The Problem with Youth Basketball - Stan Van Gundy

Posted on: December 14, 2014
This is a great message about teaching skills at the youth level from Stan Van Gundy, current coach of the Detroit Pistons. He also coached Orlando Magic for a number of years and took them to the NBA finals. This message is aimed at those coaches who focus too much on winning games rather than teaching skills. 

-By Joe Haefner - Breakthrough Basketball

In the Video below, Stan Van Gundy, the, then, head coach of the NBA's Orlando Magic really hits the nail on the head in regards to some of the big problems in the youth basketball system. 



 


"The youth basketball system has become flawed" says Van Gundy, "because some coaches and parents judge whether they've had a successful season based on wins and losses rather than if the players have improved and actually enjoy the game. Without skill development and enjoyment of playing the game, players will never succeed at the higher levels of basketball because they won't be good enough and/or they won't want to practice.

"You could almost grab any group of kids with average athleticism, play a 1-3-1 half court trap, work on lay ups and offensive rebounding, and you'll win a high percentage of your games against similar competition. I can guarantee that. It doesn't take a rocket scientist to figure that out and it doesn't take a good coach to do that. I can also guarantee that they won't develop the necessary basketball skills to be successful at the higher levels. I can't count the number of players that I've coached at the high school level that lacked the necessary basketball fundamentals and struggled to pivot, dribble, pass, and shoot. Not to mention, all of the terrible defensive habits players learned by using poor defensive fundamentals (swarming the ball, constantly lunging out of position) that allowed them to force turnovers, but won't work at the higher levels."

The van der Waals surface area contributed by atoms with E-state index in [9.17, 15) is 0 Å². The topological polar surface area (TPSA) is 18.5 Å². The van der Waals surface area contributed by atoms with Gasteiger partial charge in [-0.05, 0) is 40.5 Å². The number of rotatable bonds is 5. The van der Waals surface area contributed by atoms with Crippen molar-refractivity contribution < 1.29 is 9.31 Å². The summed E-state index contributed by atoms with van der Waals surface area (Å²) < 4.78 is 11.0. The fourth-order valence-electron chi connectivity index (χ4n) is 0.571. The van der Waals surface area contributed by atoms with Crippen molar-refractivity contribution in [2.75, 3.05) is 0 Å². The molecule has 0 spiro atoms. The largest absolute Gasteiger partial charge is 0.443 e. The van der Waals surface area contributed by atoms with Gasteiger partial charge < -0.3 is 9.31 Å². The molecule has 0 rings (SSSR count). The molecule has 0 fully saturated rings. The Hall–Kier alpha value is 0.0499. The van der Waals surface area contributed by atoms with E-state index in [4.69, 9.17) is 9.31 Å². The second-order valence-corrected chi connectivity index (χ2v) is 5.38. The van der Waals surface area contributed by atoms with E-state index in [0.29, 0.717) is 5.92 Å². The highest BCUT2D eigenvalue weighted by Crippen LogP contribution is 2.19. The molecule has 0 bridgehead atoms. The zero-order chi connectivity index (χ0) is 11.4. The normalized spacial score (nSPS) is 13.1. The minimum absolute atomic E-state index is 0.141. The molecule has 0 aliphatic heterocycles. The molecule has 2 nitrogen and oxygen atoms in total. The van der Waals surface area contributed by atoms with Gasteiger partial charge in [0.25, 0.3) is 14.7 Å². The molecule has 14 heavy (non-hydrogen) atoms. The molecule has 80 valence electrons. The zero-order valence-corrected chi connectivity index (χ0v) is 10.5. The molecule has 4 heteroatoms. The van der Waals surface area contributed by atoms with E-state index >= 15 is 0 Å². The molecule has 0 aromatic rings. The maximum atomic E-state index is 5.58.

Stan also mentions an important concept of having different ball handlers. Many coaches don't realize it, but to improve a player's ball skills, all players need to be touching and handling the ball during games. If the tallest player stands under the hoop and never handles the ball on the outside, he or she is never going to improve the necessary skills to become a good player. As Stan says, "that's why we don't have more 6'8 guys who can shoot, pass, and dribble."

Since strength and coordination restricts the amount of development you can do with shooting for kids generally under the age of 12, you should spend a high percentage of your time improving ball-handling, footwork, passing (passing is even somewhat restricted), and coordination.

The Most Important Aspect of Youth Sports

Something not mentioned in the video, but it is probably the most important aspect of youth sports, are the kids having fun?!? If the kids are not having fun, why would they ever want to participate in the sport as they get older?

According to the Institute for the Study of Youth Sports by Michigan State, the top two reasons that kids quit sports is because it's not fun anymore and they are no longer interested.

Top 10 Reasons For Boys:

  • I was no longer interested.
  • It was no longer fun.
  • The sport took too much time.
  • The coach played favourites.
  • The coach was a poor teacher.
  • I was tired of playing.
  • There was too much emphasis on winning.
  • I wanted to participate in other non-sport activities.
  • I needed more time to study.
  • There was too much pressure.

Top 10 Reasons For Girls:

  • I was no longer interested.
  • It was no longer fun.
  • I needed more time to study.
  • There was too much pressure.
  • The coach was a poor teacher.
  • I wanted to participate in other non-sport activities.
  • The sport took too much time.
  • The coach played favourites.
  • I was tired of playing.
  • Games and practices were scheduled when I could not attend.

Our youth basketball systems can definitely be improved and we all need to put in an effort to help make that happen. Our focus should be on needs of the children, not the adults need to win. Our focus needs to be on making this game more enjoyable.

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The Tri-City Youth Basketball Association (TCYBA) was formed in 1999 and is a registered, volunteer-driven, not-for-profit that serves the youth of Coquitlam, Port Coquitlam, Port Moody (Tri-Cities) and surrounding areas in British Columbia, Canada. Currently we have well over 2000 players, from Kindergarten to grade 12, playing in various divisions including both competetive and recreational play. Open to both boys and girls, the club operates out of school gyms across the Tri-City area and strives to ensure all youth that want to enjoy the sport have an opportunity to participate

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